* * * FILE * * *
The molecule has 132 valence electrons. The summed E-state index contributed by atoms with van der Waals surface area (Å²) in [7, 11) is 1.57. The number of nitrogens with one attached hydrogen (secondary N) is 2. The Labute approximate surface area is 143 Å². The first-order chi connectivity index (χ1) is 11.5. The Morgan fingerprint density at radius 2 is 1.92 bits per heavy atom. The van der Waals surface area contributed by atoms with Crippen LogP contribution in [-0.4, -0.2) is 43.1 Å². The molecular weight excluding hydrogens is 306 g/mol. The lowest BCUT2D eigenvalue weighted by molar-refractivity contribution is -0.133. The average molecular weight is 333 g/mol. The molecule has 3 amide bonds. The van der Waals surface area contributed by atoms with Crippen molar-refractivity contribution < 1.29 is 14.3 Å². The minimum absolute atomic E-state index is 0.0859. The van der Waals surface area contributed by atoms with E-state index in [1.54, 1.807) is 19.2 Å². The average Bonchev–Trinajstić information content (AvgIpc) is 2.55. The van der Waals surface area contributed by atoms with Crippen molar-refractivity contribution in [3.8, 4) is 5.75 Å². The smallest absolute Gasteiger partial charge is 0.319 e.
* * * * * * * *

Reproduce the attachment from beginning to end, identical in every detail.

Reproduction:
The molecule has 132 valence electrons. The summed E-state index contributed by atoms with van der Waals surface area (Å²) in [7, 11) is 1.57. The number of nitrogens with one attached hydrogen (secondary N) is 2. The Labute approximate surface area is 143 Å². The first-order chi connectivity index (χ1) is 11.5. The Morgan fingerprint density at radius 2 is 1.92 bits per heavy atom. The van der Waals surface area contributed by atoms with Crippen LogP contribution in [-0.4, -0.2) is 43.1 Å². The molecular weight excluding hydrogens is 306 g/mol. The lowest BCUT2D eigenvalue weighted by molar-refractivity contribution is -0.133. The average molecular weight is 333 g/mol. The molecule has 3 amide bonds. The van der Waals surface area contributed by atoms with Crippen molar-refractivity contribution < 1.29 is 14.3 Å². The minimum absolute atomic E-state index is 0.0859. The van der Waals surface area contributed by atoms with E-state index in [1.54, 1.807) is 19.2 Å². The average Bonchev–Trinajstić information content (AvgIpc) is 2.55. The van der Waals surface area contributed by atoms with Crippen molar-refractivity contribution in [3.8, 4) is 5.75 Å². The smallest absolute Gasteiger partial charge is 0.319 e.